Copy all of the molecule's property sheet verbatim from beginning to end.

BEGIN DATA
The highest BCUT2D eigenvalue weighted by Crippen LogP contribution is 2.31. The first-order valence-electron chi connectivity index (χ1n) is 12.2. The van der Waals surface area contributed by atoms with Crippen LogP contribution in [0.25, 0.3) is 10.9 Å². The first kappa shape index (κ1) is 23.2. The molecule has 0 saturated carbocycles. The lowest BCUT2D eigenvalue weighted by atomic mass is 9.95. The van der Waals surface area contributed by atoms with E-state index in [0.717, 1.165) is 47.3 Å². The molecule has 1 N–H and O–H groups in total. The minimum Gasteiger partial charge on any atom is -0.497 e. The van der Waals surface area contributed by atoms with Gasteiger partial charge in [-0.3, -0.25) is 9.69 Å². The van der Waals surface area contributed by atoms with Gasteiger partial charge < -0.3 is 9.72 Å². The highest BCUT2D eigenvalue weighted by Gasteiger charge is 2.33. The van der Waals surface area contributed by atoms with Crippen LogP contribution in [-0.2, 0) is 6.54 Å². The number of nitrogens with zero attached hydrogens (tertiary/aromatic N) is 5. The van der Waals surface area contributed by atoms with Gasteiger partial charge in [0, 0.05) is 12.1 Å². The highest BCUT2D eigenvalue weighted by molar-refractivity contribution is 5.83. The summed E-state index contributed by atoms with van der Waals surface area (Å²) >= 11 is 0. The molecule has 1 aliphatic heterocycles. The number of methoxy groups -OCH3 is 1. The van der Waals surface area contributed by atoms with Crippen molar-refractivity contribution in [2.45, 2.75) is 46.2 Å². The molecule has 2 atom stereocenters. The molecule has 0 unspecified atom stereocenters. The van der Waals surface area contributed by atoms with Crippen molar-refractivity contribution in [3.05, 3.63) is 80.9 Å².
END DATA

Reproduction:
The highest BCUT2D eigenvalue weighted by Crippen LogP contribution is 2.31. The first-order valence-electron chi connectivity index (χ1n) is 12.2. The van der Waals surface area contributed by atoms with Crippen LogP contribution in [0.25, 0.3) is 10.9 Å². The first kappa shape index (κ1) is 23.2. The molecule has 0 saturated carbocycles. The lowest BCUT2D eigenvalue weighted by atomic mass is 9.95. The van der Waals surface area contributed by atoms with E-state index in [0.717, 1.165) is 47.3 Å². The molecule has 1 N–H and O–H groups in total. The minimum Gasteiger partial charge on any atom is -0.497 e. The van der Waals surface area contributed by atoms with Gasteiger partial charge in [-0.3, -0.25) is 9.69 Å². The van der Waals surface area contributed by atoms with Gasteiger partial charge < -0.3 is 9.72 Å². The highest BCUT2D eigenvalue weighted by Gasteiger charge is 2.33. The van der Waals surface area contributed by atoms with Crippen LogP contribution in [-0.2, 0) is 6.54 Å². The number of nitrogens with zero attached hydrogens (tertiary/aromatic N) is 5. The van der Waals surface area contributed by atoms with Gasteiger partial charge in [0, 0.05) is 12.1 Å². The highest BCUT2D eigenvalue weighted by molar-refractivity contribution is 5.83. The summed E-state index contributed by atoms with van der Waals surface area (Å²) >= 11 is 0. The molecule has 1 aliphatic heterocycles. The number of methoxy groups -OCH3 is 1. The van der Waals surface area contributed by atoms with Crippen molar-refractivity contribution in [2.45, 2.75) is 46.2 Å². The molecule has 2 atom stereocenters. The molecule has 0 unspecified atom stereocenters. The van der Waals surface area contributed by atoms with Crippen molar-refractivity contribution in [3.05, 3.63) is 80.9 Å².